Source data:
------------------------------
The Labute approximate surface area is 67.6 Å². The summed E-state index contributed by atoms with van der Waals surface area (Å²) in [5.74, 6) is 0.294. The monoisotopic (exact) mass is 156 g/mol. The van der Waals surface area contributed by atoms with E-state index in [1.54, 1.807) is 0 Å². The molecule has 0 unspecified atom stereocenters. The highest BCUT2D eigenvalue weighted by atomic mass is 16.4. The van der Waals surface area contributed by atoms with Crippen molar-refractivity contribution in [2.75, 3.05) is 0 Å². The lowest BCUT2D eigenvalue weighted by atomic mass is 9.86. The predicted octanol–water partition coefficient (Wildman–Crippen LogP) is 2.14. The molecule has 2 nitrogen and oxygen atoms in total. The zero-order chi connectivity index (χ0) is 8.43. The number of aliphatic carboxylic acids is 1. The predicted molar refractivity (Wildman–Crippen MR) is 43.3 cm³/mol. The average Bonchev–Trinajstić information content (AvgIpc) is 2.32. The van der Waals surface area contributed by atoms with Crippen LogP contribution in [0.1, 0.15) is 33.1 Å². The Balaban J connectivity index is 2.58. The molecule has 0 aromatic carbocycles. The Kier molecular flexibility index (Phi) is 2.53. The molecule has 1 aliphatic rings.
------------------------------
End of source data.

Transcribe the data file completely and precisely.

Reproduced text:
The Labute approximate surface area is 67.6 Å². The summed E-state index contributed by atoms with van der Waals surface area (Å²) in [5.74, 6) is 0.294. The monoisotopic (exact) mass is 156 g/mol. The van der Waals surface area contributed by atoms with E-state index in [1.54, 1.807) is 0 Å². The molecule has 0 unspecified atom stereocenters. The highest BCUT2D eigenvalue weighted by atomic mass is 16.4. The van der Waals surface area contributed by atoms with Crippen molar-refractivity contribution in [2.75, 3.05) is 0 Å². The lowest BCUT2D eigenvalue weighted by atomic mass is 9.86. The predicted octanol–water partition coefficient (Wildman–Crippen LogP) is 2.14. The molecule has 2 nitrogen and oxygen atoms in total. The zero-order chi connectivity index (χ0) is 8.43. The number of aliphatic carboxylic acids is 1. The predicted molar refractivity (Wildman–Crippen MR) is 43.3 cm³/mol. The average Bonchev–Trinajstić information content (AvgIpc) is 2.32. The van der Waals surface area contributed by atoms with Crippen LogP contribution in [0.1, 0.15) is 33.1 Å². The Balaban J connectivity index is 2.58. The molecule has 0 aromatic carbocycles. The Kier molecular flexibility index (Phi) is 2.53. The molecule has 1 aliphatic rings.